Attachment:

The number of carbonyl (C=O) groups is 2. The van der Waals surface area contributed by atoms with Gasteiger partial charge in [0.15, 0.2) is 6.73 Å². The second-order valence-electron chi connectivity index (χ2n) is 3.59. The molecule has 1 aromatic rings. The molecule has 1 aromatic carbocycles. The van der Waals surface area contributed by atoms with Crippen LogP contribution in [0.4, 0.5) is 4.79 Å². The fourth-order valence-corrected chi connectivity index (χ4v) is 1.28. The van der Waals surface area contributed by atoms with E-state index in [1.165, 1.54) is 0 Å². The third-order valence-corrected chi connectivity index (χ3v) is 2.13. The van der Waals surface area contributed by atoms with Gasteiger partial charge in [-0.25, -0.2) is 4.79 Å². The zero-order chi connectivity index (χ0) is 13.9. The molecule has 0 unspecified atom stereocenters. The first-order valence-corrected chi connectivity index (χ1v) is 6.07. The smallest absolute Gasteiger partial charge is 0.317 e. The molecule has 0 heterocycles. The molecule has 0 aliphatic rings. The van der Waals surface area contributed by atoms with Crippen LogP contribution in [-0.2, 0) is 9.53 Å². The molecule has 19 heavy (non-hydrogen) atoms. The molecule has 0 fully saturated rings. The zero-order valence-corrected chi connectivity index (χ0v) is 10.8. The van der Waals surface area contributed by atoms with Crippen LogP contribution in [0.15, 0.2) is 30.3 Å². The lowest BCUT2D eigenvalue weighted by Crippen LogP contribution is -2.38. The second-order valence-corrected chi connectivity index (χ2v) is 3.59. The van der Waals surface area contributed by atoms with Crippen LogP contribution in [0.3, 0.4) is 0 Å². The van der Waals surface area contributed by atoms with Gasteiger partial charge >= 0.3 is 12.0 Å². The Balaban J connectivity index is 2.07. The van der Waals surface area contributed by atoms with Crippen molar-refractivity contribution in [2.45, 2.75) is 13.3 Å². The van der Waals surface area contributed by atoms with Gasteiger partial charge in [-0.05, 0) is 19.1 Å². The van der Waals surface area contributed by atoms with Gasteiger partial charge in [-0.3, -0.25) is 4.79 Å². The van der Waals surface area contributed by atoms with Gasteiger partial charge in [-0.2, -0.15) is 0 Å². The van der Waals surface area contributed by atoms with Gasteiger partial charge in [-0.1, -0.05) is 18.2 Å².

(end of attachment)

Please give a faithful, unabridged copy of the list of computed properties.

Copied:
The number of carbonyl (C=O) groups is 2. The van der Waals surface area contributed by atoms with Gasteiger partial charge in [0.15, 0.2) is 6.73 Å². The second-order valence-electron chi connectivity index (χ2n) is 3.59. The molecule has 1 aromatic rings. The molecule has 1 aromatic carbocycles. The van der Waals surface area contributed by atoms with Crippen LogP contribution in [0.4, 0.5) is 4.79 Å². The fourth-order valence-corrected chi connectivity index (χ4v) is 1.28. The van der Waals surface area contributed by atoms with E-state index in [1.165, 1.54) is 0 Å². The third-order valence-corrected chi connectivity index (χ3v) is 2.13. The van der Waals surface area contributed by atoms with Gasteiger partial charge in [-0.25, -0.2) is 4.79 Å². The zero-order chi connectivity index (χ0) is 13.9. The molecule has 0 unspecified atom stereocenters. The first-order valence-corrected chi connectivity index (χ1v) is 6.07. The smallest absolute Gasteiger partial charge is 0.317 e. The molecule has 0 heterocycles. The molecule has 0 aliphatic rings. The van der Waals surface area contributed by atoms with Crippen LogP contribution in [-0.2, 0) is 9.53 Å². The molecule has 19 heavy (non-hydrogen) atoms. The molecule has 0 fully saturated rings. The zero-order valence-corrected chi connectivity index (χ0v) is 10.8. The van der Waals surface area contributed by atoms with Crippen LogP contribution in [0.15, 0.2) is 30.3 Å². The lowest BCUT2D eigenvalue weighted by Crippen LogP contribution is -2.38. The second-order valence-corrected chi connectivity index (χ2v) is 3.59. The van der Waals surface area contributed by atoms with Crippen LogP contribution in [0.3, 0.4) is 0 Å². The van der Waals surface area contributed by atoms with Gasteiger partial charge >= 0.3 is 12.0 Å². The Balaban J connectivity index is 2.07. The van der Waals surface area contributed by atoms with Crippen molar-refractivity contribution in [2.45, 2.75) is 13.3 Å². The van der Waals surface area contributed by atoms with Gasteiger partial charge in [-0.05, 0) is 19.1 Å². The van der Waals surface area contributed by atoms with Gasteiger partial charge in [-0.3, -0.25) is 4.79 Å². The van der Waals surface area contributed by atoms with Gasteiger partial charge in [-0.2, -0.15) is 0 Å². The van der Waals surface area contributed by atoms with Gasteiger partial charge in [-0.1, -0.05) is 18.2 Å².